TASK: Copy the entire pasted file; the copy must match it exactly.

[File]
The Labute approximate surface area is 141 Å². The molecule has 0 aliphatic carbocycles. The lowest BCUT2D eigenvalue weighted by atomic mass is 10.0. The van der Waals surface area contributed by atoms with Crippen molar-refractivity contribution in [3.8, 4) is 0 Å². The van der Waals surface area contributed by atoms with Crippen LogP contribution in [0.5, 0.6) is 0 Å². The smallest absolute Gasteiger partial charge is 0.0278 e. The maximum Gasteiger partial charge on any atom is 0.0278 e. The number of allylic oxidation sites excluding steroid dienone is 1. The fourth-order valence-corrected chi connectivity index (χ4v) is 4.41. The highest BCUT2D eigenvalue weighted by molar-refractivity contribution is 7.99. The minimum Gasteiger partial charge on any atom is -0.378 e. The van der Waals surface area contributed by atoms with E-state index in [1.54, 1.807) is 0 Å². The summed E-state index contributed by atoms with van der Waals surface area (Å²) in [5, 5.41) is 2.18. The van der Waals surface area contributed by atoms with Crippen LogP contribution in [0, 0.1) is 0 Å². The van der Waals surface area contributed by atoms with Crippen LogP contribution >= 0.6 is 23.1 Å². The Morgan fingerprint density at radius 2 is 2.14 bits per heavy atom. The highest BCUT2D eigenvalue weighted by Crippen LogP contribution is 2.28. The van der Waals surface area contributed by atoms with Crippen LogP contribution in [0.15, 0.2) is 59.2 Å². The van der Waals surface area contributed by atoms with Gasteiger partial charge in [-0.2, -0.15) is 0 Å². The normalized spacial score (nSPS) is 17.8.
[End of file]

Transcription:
The Labute approximate surface area is 141 Å². The molecule has 0 aliphatic carbocycles. The lowest BCUT2D eigenvalue weighted by atomic mass is 10.0. The van der Waals surface area contributed by atoms with Crippen molar-refractivity contribution in [3.8, 4) is 0 Å². The van der Waals surface area contributed by atoms with Crippen LogP contribution in [0.5, 0.6) is 0 Å². The smallest absolute Gasteiger partial charge is 0.0278 e. The maximum Gasteiger partial charge on any atom is 0.0278 e. The number of allylic oxidation sites excluding steroid dienone is 1. The fourth-order valence-corrected chi connectivity index (χ4v) is 4.41. The highest BCUT2D eigenvalue weighted by molar-refractivity contribution is 7.99. The minimum Gasteiger partial charge on any atom is -0.378 e. The van der Waals surface area contributed by atoms with E-state index in [1.54, 1.807) is 0 Å². The summed E-state index contributed by atoms with van der Waals surface area (Å²) in [5, 5.41) is 2.18. The van der Waals surface area contributed by atoms with Crippen LogP contribution in [0, 0.1) is 0 Å². The van der Waals surface area contributed by atoms with Crippen LogP contribution >= 0.6 is 23.1 Å². The Morgan fingerprint density at radius 2 is 2.14 bits per heavy atom. The highest BCUT2D eigenvalue weighted by Crippen LogP contribution is 2.28. The van der Waals surface area contributed by atoms with Crippen LogP contribution in [0.15, 0.2) is 59.2 Å². The van der Waals surface area contributed by atoms with Gasteiger partial charge in [-0.2, -0.15) is 0 Å². The normalized spacial score (nSPS) is 17.8.